Indiana lawmakers, facing criticism that they are underestimating the number of students living in poverty, are looking for a better way to identify these children.
The Indiana General Assembly’s interim study committee on tax and fiscal policy asked for ideas from the public and heard over two hours of testimony on Tuesday.
Some schools saw funding drop this year as fewer students qualified as low-income under the state’s new poverty measure. While Indiana previously used eligibility for free and reduced-price lunch to calculate extra funding for districts, lawmakers decided in 2015 to shift to the number of students in foster care, or whose families receive food stamps or welfare payments.
That’s a narrower—and poorer—group of students, which previously led some experts to say lawmakers could be undercounting students. And fewer students who qualify means less money for schools. Lawmakers, however, cushioned districts’ losses for two years by increasing the amount schools receive per student living in poverty.
In 2019, the state allocated more than $750 million to schools with students identified as living in poverty. In 2021, it’s expected to spend around $690 million.
It will likely be another two years before lawmakers take any new action. But ideas at Tuesday’s hearing included counting students who receive Medicaid or whose parents report a salary below a certain level on their state tax returns. Robert Toutkoushian, a University of Georgia professor who previously worked at Indiana University, said either of those options could simplify counting and ensure that families and schools aren’t affecting the numbers.
The state could also return to a tiered system, which could weigh additional factors, such as living in a single-parent home. Or lawmakers could add a measurement of area’s poverty or home values to the funding calculation.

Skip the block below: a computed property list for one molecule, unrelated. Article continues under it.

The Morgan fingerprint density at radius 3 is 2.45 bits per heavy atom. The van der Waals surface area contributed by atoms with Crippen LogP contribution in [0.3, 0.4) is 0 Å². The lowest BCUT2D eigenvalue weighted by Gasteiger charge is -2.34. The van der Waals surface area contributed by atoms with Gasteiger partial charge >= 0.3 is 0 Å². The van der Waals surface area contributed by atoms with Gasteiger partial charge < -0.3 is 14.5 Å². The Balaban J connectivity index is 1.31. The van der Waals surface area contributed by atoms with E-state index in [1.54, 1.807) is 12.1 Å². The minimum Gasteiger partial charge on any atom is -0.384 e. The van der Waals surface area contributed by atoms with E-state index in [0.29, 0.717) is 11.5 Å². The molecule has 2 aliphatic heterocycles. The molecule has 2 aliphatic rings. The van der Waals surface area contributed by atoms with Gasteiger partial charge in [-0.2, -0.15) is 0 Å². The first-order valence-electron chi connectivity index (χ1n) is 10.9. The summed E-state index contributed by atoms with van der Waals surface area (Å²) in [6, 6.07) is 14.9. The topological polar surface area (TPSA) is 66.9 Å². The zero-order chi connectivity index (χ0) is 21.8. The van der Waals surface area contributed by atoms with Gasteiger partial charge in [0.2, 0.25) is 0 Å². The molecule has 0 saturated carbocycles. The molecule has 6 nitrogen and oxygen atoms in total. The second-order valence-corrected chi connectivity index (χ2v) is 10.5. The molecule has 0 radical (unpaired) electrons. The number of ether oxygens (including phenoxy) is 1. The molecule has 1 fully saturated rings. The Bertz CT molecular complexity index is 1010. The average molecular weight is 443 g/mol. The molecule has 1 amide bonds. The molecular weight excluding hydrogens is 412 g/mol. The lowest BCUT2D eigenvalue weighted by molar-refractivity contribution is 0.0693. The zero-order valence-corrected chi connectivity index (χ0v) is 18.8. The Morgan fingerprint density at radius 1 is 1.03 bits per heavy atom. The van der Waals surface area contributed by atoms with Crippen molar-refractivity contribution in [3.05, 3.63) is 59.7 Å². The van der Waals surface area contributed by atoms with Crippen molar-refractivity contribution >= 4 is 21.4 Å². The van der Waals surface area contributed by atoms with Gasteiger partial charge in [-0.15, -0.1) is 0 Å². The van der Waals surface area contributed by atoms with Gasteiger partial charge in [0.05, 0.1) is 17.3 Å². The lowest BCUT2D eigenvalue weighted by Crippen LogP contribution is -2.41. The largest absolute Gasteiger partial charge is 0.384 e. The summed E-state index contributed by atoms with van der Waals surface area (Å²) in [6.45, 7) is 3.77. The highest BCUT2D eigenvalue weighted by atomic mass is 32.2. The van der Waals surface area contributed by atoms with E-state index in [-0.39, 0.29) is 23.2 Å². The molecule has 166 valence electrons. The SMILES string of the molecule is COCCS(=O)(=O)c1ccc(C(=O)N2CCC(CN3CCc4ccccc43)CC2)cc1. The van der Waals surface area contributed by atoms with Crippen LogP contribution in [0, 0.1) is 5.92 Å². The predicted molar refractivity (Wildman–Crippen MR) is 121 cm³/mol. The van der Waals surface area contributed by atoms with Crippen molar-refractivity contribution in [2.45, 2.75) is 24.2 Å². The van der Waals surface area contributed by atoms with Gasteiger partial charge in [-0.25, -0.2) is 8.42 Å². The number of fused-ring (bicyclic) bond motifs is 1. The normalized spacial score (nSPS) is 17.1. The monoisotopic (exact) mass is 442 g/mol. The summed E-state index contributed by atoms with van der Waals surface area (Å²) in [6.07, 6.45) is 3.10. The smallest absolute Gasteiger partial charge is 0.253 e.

Few poor families receive welfare, so Indiana is largely relying on food stamps to count how many students in poverty schools serve. But the maximum income for families to qualify for food stamps is much lower than it is to qualify for discounted school meals. And only about 83 percent of Hoosiers who are eligible for food stamps received them in 2017, according to the Center on Budget and Policy Priorities.
Amber Seibert, a teacher in Washington Township Schools, said some of her students have families who are worried about being deported and therefore don’t apply for federal programs. (In August, the Trump administration announced that immigrants who receive government benefits could have a harder time getting legal residency status—federal courts have blocked this rule.)
Seibert said she’s seen the impact that free meals and school supports have on her students—noting that “for many of my students who are food insecure,” Fall Break meant going hungry.
This debate is taking place as the state grapples with how to fairly fund schools. Research shows that students who grow up in poverty often enter school behind their more affluent peers.
Indiana is among 11 states that use the federal programs to count poverty, NCSL data showed. Most states—32—still use free and reduced-price lunch, according to the National Conference of State Legislatures. But that number has gone up since the federal government allows entire schools to receive free lunches if 40% or more of its student body qualifies for subsidized meals, according to testimony Tuesday.
The handful of remaining states rely on annual data from the U.S. Census Bureau, which experts said can measure poverty by neighborhood but may get complicated if students are able to attend a school outside of their designated district.
Chalkbeat is a not-for-profit news site covering educational change in public schools.